Government Driven Growth in the EU
In 2020, the world’s largest trading bloc, the European Union (EU) incurred devastating human and economic losses due to the Covid-19 pandemic. Tough restriction measures implemented resulted in increased joblessness, significant declines in consumer demand and as almost all business sectors were negatively impacted, the EU bloc recorded sharp contractions in economic activity. On aggregate, the EU economy contracted by 6.1% in 2020 due to the global slowdown in trade and travel and as consumer demand plunged, the region slipped into deflationary period, with prices declining by 0.3% in the 12 months to December 2020.
The European Commission acted quickly in 2020 to activate the general escape clause of the Stability and Growth Pact (SGP) which is used to prevent member states from accumulating substantial amounts of debt. Under the SGP, member states are encouraged to keep budget deficits below 3% of GDP in any fiscal year and maintain a debt to GDP ratio of more than 60%. However, it was decided by the European Council and President of the Commission that the fiscal support needed to support citizens and businesses during the pandemic far exceeded the ranges allowed under the SGP, allowing for its temporary suspension. Member states’ respective governments rapidly rolled out sizeable stimulus packages to mitigate the losses incurred due to the pandemic. As a result, total general government expenditure rose to 53.4% of GDP in the EU in 2020 from 46.5% in 2019.
The EU’s long-term budget, the Multiannual Financial Framework (MFF) 2021-2027 was approved and published in 2020. What makes this MFF unique is the inclusion of the EU’s largest stimulus package, the NextGenerationEU (NGEU). The MFF is worth EUR2.018tn in current prices (EUR1.8tn in 2018 prices) and consists of the EU’s long-term budget for 2021 to 2027 worth EUR1.211tn (EUR1.074tn in 2018 prices) and EUR806.9bn (EUR750bn in 2018 prices). The MFF will continue to be financed through customs duties, contributions from member states based on value added tax and member states’ contributions based on gross national income. The NGEU will be financed through borrowing on the markets via the EU Commission’s diversified funding strategy.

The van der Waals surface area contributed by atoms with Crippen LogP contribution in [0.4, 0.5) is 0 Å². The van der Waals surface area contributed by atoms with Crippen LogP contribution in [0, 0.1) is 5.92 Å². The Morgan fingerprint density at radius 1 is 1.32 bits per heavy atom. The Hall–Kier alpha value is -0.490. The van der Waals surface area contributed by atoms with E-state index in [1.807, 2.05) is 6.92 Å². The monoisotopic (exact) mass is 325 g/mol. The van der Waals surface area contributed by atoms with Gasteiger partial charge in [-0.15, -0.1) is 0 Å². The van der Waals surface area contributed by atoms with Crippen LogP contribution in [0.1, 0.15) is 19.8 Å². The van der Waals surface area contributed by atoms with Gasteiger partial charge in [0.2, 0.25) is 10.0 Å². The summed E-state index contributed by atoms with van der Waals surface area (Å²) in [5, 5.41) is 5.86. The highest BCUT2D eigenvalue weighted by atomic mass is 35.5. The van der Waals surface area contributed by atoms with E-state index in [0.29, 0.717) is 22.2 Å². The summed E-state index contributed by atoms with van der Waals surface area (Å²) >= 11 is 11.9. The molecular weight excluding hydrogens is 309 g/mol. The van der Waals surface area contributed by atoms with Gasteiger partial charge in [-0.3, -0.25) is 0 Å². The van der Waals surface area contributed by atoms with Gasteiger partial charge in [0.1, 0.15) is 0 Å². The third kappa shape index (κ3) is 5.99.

The NGEU is a temporary recovery instrument designed to alleviate and rebuild the economic and social damage suffered due to the pandemic. It is broken down into two major support schemes, the Recovery and Resilience Facility (RRF) and the Recovery Assistance for Cohesion and the Territories of Europe (REACT-EU). The RRF represents EUR672.5bn in loans and grants available to support fiscal reforms, investment projects and other activities that may boost economic activity. The aim of this facility is to make European economies more sustainable, resilient and to explore opportunities throughout the green and digital economic and social transitions. The second major arm of the NGEU, the REACT-EU is worth EUR47.5bn and aims to continue and extend crisis response as well as repair measures implemented under the EU’s Coronavirus Response Investment Initiative.
In an article published by S&P Global Ratings “Next Generation EU Will Shift European Growth into a Higher Gear” two main scenarios were examined to determine the impact of NGEU funding on the medium-term growth potential of EU member states. According to the low-impact scenario the EU’s economy may grow by 1.5% by 2026 or by 4.1% under the high-impact scenario over the same time frame. The analysis only considers use of the grants portion of the NGEU which account for roughly EUR377.8bn of which EUR338bn stems from the RFF and EUR39.8bn from REACT-EU. Loans are available to the tune of EUR360bn through the RFF and can be used by member states to boost their reforms. The growth rates faced by individual member states will depend heavily on the use and absorption of NGEU funds over the long-term through to 2026. The marginal increases in economic growth stemming from the NGEU on several member states are shown in figure 3 for the scenarios.
The EU’s GDP is expected to rebound by 4.4% in 2021 as rapid vaccination rollouts allow for easing of restrictions, which should result in resumption of trade and transport activity. Short-term growth will be driven by pent up consumer demand and government spending on ongoing stimulus packages launched in 2020. Medium to long-term growth will depend heavily on the use of NGEU funds within member states to promote economic activity and boost resilience. The NGEU will improve the business environment, labour market and education sector that were impacted severely due to the pandemic in 2020.
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